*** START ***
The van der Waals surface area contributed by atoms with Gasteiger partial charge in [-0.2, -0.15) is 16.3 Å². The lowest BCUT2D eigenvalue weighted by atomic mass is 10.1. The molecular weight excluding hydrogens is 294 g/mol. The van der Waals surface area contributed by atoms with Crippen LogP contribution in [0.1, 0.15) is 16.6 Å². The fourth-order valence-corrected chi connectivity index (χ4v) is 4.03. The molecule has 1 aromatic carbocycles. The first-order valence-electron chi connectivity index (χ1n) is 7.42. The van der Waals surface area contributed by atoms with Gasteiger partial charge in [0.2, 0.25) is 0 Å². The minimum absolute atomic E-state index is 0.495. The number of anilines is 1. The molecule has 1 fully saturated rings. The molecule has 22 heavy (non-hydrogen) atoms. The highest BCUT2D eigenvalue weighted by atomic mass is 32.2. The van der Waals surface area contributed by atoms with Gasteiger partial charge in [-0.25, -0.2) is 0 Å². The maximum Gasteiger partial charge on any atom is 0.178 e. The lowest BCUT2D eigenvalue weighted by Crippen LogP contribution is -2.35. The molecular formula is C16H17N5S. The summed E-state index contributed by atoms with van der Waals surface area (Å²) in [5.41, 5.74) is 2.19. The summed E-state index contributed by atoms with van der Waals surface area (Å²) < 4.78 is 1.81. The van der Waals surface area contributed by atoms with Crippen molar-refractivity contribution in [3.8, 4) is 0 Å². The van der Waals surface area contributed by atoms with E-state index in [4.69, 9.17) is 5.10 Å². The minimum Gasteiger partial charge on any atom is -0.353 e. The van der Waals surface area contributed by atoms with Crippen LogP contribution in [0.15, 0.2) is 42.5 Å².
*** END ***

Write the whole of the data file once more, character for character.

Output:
The van der Waals surface area contributed by atoms with Gasteiger partial charge in [-0.2, -0.15) is 16.3 Å². The lowest BCUT2D eigenvalue weighted by atomic mass is 10.1. The molecular weight excluding hydrogens is 294 g/mol. The van der Waals surface area contributed by atoms with Crippen LogP contribution in [0.1, 0.15) is 16.6 Å². The fourth-order valence-corrected chi connectivity index (χ4v) is 4.03. The molecule has 1 aromatic carbocycles. The first-order valence-electron chi connectivity index (χ1n) is 7.42. The van der Waals surface area contributed by atoms with Gasteiger partial charge in [0.2, 0.25) is 0 Å². The minimum absolute atomic E-state index is 0.495. The number of anilines is 1. The molecule has 1 fully saturated rings. The molecule has 22 heavy (non-hydrogen) atoms. The highest BCUT2D eigenvalue weighted by atomic mass is 32.2. The van der Waals surface area contributed by atoms with Gasteiger partial charge in [-0.25, -0.2) is 0 Å². The maximum Gasteiger partial charge on any atom is 0.178 e. The lowest BCUT2D eigenvalue weighted by Crippen LogP contribution is -2.35. The molecular formula is C16H17N5S. The summed E-state index contributed by atoms with van der Waals surface area (Å²) in [5.41, 5.74) is 2.19. The summed E-state index contributed by atoms with van der Waals surface area (Å²) < 4.78 is 1.81. The van der Waals surface area contributed by atoms with Crippen molar-refractivity contribution in [3.8, 4) is 0 Å². The van der Waals surface area contributed by atoms with E-state index in [4.69, 9.17) is 5.10 Å². The minimum Gasteiger partial charge on any atom is -0.353 e. The van der Waals surface area contributed by atoms with Crippen LogP contribution in [0.15, 0.2) is 42.5 Å².